The Assistant Privacy Commissioner concluded that Dynacare disclosed personal information without consent, contrary to the provisions of PIPEDA.

Summary of Investigation — Viewpoint

Viewpoint is a medical organization that provides diagnosis consultation services. The facsimile in question, sent on April 14, 2004, was a medical evaluation. It contained the patient's name, age, occupation, detailed medical history, and also included information about the patient's children. The evaluation was sent by a medical consultant to a Viewpoint physician, who reviewed and made comments on the report. It was then supposed to be sent back to the consultant via facsimile. Two of the numbers, however, were transposed, and the facsimile was sent to the incorrect place. Although the Viewpoint physician made notes to the report, he was not responsible for its transmission and Viewpoint has not been able to determine who in fact sent the facsimile to the wrong number.

When the recipients of the facsimile contacted Viewpoint regarding the transmission they were told to destroy the documentation. Viewpoint indicated to our Office that in future, should any facsimile transmissions containing personal information be sent to the wrong number, Viewpoint will dispatch a courier to retrieve any such records. The company has also taken steps to have all facsimile numbers verified before transmission and has implemented measures to have any incidents reported to management.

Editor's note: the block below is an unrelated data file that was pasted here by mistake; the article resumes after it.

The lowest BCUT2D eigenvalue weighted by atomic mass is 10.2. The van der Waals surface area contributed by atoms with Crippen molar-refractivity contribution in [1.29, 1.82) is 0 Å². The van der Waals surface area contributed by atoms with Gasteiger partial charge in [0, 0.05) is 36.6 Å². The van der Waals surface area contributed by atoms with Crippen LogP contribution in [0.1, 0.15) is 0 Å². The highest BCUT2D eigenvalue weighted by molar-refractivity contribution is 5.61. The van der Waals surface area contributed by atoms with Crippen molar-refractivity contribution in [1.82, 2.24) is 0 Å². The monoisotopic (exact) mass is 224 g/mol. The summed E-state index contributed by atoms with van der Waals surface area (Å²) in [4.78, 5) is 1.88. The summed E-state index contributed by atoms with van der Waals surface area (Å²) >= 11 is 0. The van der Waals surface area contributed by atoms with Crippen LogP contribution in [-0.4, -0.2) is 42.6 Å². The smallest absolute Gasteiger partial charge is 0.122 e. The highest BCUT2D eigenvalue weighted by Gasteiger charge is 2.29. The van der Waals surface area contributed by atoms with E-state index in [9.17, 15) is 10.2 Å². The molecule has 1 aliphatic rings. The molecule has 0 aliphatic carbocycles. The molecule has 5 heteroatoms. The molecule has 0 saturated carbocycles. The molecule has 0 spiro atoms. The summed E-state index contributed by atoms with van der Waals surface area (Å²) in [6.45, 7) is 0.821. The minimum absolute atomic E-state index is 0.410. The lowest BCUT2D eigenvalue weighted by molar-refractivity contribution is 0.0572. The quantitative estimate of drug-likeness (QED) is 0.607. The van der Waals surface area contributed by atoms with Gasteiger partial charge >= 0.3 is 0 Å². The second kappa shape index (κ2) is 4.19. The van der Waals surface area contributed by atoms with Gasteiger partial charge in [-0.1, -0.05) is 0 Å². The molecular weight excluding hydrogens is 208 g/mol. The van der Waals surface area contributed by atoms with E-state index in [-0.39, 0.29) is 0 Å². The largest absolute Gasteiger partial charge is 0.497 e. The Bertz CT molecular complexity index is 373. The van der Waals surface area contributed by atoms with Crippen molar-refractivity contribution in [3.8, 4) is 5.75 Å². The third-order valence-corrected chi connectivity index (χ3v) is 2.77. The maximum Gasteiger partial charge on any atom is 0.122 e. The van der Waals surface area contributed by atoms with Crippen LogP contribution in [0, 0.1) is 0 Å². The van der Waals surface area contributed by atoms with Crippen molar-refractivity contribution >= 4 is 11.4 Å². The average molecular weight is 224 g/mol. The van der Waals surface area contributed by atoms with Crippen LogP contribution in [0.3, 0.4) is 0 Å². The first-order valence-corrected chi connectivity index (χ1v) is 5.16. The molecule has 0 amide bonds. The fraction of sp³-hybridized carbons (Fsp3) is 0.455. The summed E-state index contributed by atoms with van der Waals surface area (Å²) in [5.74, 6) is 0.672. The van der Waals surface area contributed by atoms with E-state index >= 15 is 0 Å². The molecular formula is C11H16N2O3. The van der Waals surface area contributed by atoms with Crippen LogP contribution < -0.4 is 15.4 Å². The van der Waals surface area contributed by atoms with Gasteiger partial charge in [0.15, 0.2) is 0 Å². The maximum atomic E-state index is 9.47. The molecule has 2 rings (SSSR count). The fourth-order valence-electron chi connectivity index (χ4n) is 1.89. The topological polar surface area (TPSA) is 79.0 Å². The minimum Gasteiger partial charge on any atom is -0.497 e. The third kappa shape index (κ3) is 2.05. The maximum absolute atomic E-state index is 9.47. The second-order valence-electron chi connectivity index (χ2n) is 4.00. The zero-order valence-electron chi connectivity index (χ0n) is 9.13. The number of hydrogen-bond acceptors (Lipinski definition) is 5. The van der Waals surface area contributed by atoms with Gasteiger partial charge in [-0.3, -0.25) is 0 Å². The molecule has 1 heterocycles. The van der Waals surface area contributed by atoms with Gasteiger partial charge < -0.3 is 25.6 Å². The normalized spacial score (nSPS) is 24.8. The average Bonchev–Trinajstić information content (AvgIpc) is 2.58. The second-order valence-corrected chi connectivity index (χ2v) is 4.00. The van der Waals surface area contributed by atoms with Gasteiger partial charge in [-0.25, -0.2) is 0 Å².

As for the patient in question, Viewpoint indicated that it would be more appropriate for the medical consultant to contact the patient regarding the disclosure as they have a doctor-patient relationship.


The Assistant Commissioner concluded that Viewpoint contravened PIPEDA when it disclosed personal information without consent.

Recommendations made to Dynacare and Viewpoint

The Assistant Commissioner made the following recommendations to both companies:

  • That the organizations implement and follow the OPC's recommendations with respect to the transmission of facsimiles as set out in the fact sheet Faxing Personal Information.
  • That the organizations implement measures to notify individuals whose personal information has been inadvertently disclosed via misdirected facsimiles.
  • That the organizations review and update employee confidentiality/privacy agreements on a yearly basis.

The press release from the Alberta Information and Privacy Commissioner is available in PDF at and his report is here:

From the Edmonton Journal:

Clinics, doctors criticized for fax foul-ups: Privacy commissioner puts onus on offices to ensure information sent to correct number:

"EDMONTON - A new report from Alberta's privacy commissioner is a sharp reminder to health workers that careless faxes can put patient privacy in jeopardy.

Each day, hundreds of fax machines in medical clinics send patient information from one place to another. It's the standard way information is shared among doctors, therapists, laboratories and consultants.

On Tuesday, the commissioner's office released a 16-page report that found two local doctors and three clinics violated the Health Information Act by not handling faxes correctly.

The investigation was launched after The Journal reported in July that a local woman received more than 20 faxes with confidential medical information that were supposed to go to LifeMark Health Institute, a private medical consulting company. Nese Premakumran's fax number was one digit different from LifeMark's...."